As more and more of us move to laptops and all-in-one desktop machines, one of the things we lose is the ability to easily upgrade and repair our computers. Ever tried to replace a graphics card on a laptop or troubleshoot a problem on an all-in-one with a display the size of living room TV? Not a whole lot of fun. HP has addressed this issue of easy access with their Z1 Workstation.
The Z1 is a suitably muscular workstation, with a quadcore Xeon CPU, high-performance graphics hardware and display, and other features you’d want in a workstation, but the stand-out feature, and why it’s nominated here, is its (literal) openness. It’s designed for easy access and to have its components swapped out. We also applaud HP for their “toolless design” which allows you to swap out all of the user-serviceable components without the need of any tools. Having any computer not being easily upgradeable is a drag, but it’s a requirement of a workstation. We hope this design (and this nomination) inspires other companies to think about designing all-in-ones (especially consumer-grade machines) and laptops with this type of sensible access. This nominee was suggested to us by our friends at iFixit. They gave it a perfect 10 repair score in their teardown coverage, their first 10/10 ever.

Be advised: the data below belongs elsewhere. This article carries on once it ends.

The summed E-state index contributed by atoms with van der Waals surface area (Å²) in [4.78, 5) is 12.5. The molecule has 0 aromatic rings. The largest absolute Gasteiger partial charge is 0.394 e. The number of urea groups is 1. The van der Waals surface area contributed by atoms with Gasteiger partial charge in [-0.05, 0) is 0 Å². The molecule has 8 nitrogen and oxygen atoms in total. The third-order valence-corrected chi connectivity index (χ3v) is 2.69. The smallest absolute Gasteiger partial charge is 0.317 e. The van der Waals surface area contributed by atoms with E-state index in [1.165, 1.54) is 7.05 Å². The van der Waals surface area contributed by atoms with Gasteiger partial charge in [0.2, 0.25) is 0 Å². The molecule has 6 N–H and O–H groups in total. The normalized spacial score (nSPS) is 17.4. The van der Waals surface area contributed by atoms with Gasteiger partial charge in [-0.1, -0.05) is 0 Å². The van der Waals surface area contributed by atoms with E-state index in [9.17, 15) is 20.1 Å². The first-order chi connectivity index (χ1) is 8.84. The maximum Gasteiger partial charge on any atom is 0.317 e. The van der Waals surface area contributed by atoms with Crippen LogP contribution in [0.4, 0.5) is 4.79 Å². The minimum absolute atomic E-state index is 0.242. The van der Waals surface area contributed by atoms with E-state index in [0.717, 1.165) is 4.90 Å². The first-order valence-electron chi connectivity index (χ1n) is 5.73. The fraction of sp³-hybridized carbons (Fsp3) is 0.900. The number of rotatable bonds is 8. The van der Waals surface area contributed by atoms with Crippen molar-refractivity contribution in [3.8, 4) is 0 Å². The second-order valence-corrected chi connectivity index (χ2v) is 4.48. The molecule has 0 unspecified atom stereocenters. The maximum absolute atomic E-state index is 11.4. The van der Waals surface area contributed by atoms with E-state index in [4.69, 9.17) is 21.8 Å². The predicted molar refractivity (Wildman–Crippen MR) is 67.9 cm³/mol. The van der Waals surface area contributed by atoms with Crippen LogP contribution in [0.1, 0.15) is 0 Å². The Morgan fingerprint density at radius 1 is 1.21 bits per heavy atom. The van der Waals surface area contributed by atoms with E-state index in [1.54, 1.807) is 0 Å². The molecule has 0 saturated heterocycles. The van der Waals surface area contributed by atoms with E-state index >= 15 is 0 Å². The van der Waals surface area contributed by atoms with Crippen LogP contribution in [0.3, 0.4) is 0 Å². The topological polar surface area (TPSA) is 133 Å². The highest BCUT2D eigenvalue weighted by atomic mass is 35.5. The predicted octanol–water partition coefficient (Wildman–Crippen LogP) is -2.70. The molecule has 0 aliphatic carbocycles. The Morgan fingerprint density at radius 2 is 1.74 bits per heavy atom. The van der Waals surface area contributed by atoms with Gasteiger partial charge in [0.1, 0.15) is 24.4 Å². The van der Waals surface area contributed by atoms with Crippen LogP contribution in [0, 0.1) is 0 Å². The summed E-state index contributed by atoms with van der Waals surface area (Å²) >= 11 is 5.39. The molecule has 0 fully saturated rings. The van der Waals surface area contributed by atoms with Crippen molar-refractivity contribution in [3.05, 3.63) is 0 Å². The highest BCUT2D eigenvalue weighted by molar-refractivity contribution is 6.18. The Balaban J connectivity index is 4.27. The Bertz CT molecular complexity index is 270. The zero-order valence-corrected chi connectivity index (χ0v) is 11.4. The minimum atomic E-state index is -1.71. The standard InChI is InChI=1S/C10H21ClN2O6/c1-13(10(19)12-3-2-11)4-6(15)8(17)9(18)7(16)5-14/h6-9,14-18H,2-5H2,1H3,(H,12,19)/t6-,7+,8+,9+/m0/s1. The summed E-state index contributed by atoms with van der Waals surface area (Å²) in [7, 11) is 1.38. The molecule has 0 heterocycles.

The MAKE Magazine Industry Maker Awards (aka The Makeys) is our annual award series and ceremony honoring mainstream companies that serve the interests of makers and the maker movement. Between now and World Maker Faire (NYC, Sept 29-30) we’ll be nominating and profiling companies in a series of posts. Then our readers will vote on their favorites and the winners will receive Makey Awards at a glamorous ceremony (OK, a ceremony) at the Faire. See the Makeys landing page for more info, the four nomination categories, and a list of last year’s finalists and winners. And please share your potential nominee ideas in the comments below. Remember, this is for mainstream commercial companies who, in some way(s), serve or embody the maker spirit. We want this program to hold up and celebrate them to encourage them and others to better serve the interests of our community.